Claire: I really like it. I like that it’s a sequence, and it kind of goes through places. It feels like it’s a maze and it goes through. And I think the colours are quite important to me; the red and the green and the yellow and blue all represent different things. So, the red is like danger and unhappiness. The green is positivity, and the blue and yellow are kind of everything in between.

Therapist: Could you say a few words about how you are now?

Claire: I feel a bit better. I’ve realised I need to sort out my head more, and I’m figuring out how I can do that which is through art. I’m still struggling but I’m getting there. I have more hope for the future now, and it’s given me kind of a new outlook on life, I guess.

Therapist: Could you say a bit more about what that new outlook is?

Claire: I spent a long time thinking that I wanted to die, and it was the only way. But now I realise that I owe it to myself to live, and it’s actually just my illness telling me that. And I need to be alive basically, and I deserve to be alive, so that’s my new outlook.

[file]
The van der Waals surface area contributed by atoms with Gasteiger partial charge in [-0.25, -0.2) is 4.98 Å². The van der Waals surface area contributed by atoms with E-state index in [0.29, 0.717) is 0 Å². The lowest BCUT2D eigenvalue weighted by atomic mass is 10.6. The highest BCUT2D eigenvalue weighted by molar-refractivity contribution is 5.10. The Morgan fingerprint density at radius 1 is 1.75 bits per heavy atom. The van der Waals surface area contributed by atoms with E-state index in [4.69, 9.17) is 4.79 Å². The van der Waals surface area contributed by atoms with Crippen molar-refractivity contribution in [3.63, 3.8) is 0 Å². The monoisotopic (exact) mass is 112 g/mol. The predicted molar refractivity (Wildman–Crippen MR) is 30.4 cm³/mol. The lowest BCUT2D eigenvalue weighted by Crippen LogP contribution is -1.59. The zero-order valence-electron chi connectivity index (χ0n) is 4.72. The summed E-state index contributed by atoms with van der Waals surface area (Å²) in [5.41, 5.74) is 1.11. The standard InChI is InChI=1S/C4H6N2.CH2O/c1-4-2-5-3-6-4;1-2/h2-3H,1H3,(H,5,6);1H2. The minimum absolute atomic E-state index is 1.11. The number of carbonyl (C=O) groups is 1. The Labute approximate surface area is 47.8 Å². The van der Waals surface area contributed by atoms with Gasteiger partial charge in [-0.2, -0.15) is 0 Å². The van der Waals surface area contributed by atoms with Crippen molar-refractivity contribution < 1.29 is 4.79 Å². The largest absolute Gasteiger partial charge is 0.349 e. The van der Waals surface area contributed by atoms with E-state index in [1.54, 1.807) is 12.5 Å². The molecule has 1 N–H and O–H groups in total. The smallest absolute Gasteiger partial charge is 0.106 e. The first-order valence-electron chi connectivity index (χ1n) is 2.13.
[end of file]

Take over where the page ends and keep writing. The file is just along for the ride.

Therapist: So, in comparisons to other sorts of therapies that you’ve experienced, what else have you tried? What other therapeutic approaches have you tried? And how is art therapy different from those?

Claire: I’ve tried a lot of different therapy. I think I’ve tried six different types of therapy other that art therapy, and most of them were talking therapies. A couple were physical, like hypnosis and pet therapy, but most of them were talking. But art gives me a way to visualise what’s going on and makes sense of it, because I find it quite hard to make sense of my head, so it helped me to visualise what was going on.